Henry in Love

Henry In Love Henry in Love by Peter McCarty

I remember seeing an F&G of this book at ALA a year ago and loving the spare design. Each page is meticulously drawn and watercolored and there is never any more depicted than is necessary (many illustrators tend to go for ‘more is more’ and HiL is refreshing in that it does not).

The story here is cute but not cloying and what really gets me is the everyday-ness of it. Much of what happens in Henry’s day is not overtly related to his falling in love, but it all adds up to a satisfying package. The story matches the illustrations: quiet and elegant, but not fancy.

Reviewed from library copy.


Princess Hyacinth {The Surprising Tale of a Girl Who Floated}

Princess Hyacinth Princess Hyacinth {The Surprising Tale of a Girl Who Floated} by Florence Parry Heide, illustrated by Lane Smith

Growing up Florence Parry Heide’s books about Treehorn (illustrated by super mega favorite Edward Gorey) were some that I went back to and re-read over and over again. So when I saw that she had teamed up with the amazing Lane Smith, I was very excited.

I was not disappointed! The illustrations and design of this book make for a very satisfying read. Text floats off the page and the stylized characters and scenes feel royal, even when Princess Hyacinth is floating around in her underwear. At times the Princess looks a little Charlie-Brown-ish which feels right and endears her to the reader even more.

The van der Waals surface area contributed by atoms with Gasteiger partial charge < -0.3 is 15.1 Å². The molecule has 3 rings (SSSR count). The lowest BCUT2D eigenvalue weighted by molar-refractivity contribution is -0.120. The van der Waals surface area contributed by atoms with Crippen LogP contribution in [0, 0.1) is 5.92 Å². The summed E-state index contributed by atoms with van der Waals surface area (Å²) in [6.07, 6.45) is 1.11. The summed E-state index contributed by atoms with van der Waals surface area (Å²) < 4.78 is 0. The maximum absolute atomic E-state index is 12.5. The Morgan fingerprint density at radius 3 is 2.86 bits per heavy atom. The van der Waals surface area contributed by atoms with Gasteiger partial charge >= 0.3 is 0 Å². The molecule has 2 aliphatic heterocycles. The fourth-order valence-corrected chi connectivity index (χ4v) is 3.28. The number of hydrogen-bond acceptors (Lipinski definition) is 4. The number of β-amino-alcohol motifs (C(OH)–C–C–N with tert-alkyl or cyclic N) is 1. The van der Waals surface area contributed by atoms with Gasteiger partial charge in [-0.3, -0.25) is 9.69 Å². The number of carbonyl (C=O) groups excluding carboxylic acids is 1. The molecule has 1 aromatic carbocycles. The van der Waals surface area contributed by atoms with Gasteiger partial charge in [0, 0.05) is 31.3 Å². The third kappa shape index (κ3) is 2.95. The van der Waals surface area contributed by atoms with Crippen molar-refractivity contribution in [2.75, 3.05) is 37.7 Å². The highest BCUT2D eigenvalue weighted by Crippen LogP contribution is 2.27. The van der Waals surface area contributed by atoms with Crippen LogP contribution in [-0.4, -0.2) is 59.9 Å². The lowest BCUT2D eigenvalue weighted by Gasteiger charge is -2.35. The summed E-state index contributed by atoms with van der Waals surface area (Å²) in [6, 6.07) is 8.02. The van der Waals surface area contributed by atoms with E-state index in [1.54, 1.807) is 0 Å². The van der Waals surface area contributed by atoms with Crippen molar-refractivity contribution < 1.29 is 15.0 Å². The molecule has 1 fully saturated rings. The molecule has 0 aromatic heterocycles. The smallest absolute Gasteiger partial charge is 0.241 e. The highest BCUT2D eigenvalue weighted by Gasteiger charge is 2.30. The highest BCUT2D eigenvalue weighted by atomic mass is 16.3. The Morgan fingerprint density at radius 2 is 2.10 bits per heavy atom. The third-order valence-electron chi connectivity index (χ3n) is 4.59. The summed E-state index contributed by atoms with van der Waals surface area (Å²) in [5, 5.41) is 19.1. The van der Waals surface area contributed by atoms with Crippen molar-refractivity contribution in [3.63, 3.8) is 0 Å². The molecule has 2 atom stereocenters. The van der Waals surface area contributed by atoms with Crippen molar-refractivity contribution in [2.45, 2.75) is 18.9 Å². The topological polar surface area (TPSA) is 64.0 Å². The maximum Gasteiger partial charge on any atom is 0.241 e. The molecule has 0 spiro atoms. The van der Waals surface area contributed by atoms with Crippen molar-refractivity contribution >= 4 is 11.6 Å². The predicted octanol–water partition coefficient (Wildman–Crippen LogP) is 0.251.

This is a relatively text-heavy picture book and not one that little ones are likely to sit still for – it’s the older kids who’ll take the time to notice all the details in each scene and will identify with the friendship the Princess finds with Boy.

Recommended. Reviewed from library copy.


Finn Throws a Fit

Finn Throws a Fit Finn Throws a Fit by David Elliott, illustrated by Timothy Basil Ering

Right from the cover, the illustrations draw you into this book. Finn’s state of mind is clear from the grumble cloud above his head and the way he’s clutching his blanket around him. Ering’s illustrations are charcoal, oil paint, and grease pencil and the combination of materials with his style perfectly show how changeable the world truly is. One never knows if one will still like peaches today, and the lines sometimes feel unstable. Finn’s fit is a thunderstorm and you can just feel that urge to lash out and stomp around. The brilliant moment comes with the line, “It lasts until it doesn’t” and we’re all left with that aftermath feeling, wondering why it was such a big deal to begin with. Elliott and Ering have clearly spent some time around little ones.

Highly recommended. Reviewed from library copy.


Guess Again!

Guess Again by Mac Barnett/Adam Rex Guess Again! by Mac Barnett, illustrated by Adam Rex

This book is a guessing game, with questions and answers on alternating pages. Each question spread shows a scene with a black silhouette of the obvious answer, which of course is proved wrong on the following spread with a very silly answer and filled in illustration. Rex’s illustrations are goofy and hilarious without veering into cheesy territory. The facial expressions of the people and creatures are spot-on, making the book work. This is a perfect read-aloud for mid-elementary age kids.